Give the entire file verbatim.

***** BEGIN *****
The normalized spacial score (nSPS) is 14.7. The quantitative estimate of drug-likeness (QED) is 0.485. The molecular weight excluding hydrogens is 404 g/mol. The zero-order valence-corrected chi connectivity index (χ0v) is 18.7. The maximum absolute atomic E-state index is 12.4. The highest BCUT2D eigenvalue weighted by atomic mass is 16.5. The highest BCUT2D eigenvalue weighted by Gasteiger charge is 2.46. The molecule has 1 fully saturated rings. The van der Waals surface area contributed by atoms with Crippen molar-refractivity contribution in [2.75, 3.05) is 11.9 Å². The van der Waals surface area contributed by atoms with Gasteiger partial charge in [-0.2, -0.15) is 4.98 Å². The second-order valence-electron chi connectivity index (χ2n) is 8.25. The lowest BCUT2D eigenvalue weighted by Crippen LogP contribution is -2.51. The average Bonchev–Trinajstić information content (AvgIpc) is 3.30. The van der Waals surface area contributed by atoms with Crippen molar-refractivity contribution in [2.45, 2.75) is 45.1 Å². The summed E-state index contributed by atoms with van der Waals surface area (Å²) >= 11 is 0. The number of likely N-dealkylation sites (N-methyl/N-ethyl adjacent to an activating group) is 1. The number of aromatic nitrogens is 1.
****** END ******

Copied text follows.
The normalized spacial score (nSPS) is 14.7. The quantitative estimate of drug-likeness (QED) is 0.485. The molecular weight excluding hydrogens is 404 g/mol. The zero-order valence-corrected chi connectivity index (χ0v) is 18.7. The maximum absolute atomic E-state index is 12.4. The highest BCUT2D eigenvalue weighted by atomic mass is 16.5. The highest BCUT2D eigenvalue weighted by Gasteiger charge is 2.46. The molecule has 1 fully saturated rings. The van der Waals surface area contributed by atoms with Crippen molar-refractivity contribution in [2.75, 3.05) is 11.9 Å². The van der Waals surface area contributed by atoms with Gasteiger partial charge in [-0.2, -0.15) is 4.98 Å². The second-order valence-electron chi connectivity index (χ2n) is 8.25. The lowest BCUT2D eigenvalue weighted by Crippen LogP contribution is -2.51. The average Bonchev–Trinajstić information content (AvgIpc) is 3.30. The van der Waals surface area contributed by atoms with Crippen molar-refractivity contribution in [2.45, 2.75) is 45.1 Å². The summed E-state index contributed by atoms with van der Waals surface area (Å²) >= 11 is 0. The number of likely N-dealkylation sites (N-methyl/N-ethyl adjacent to an activating group) is 1. The number of aromatic nitrogens is 1.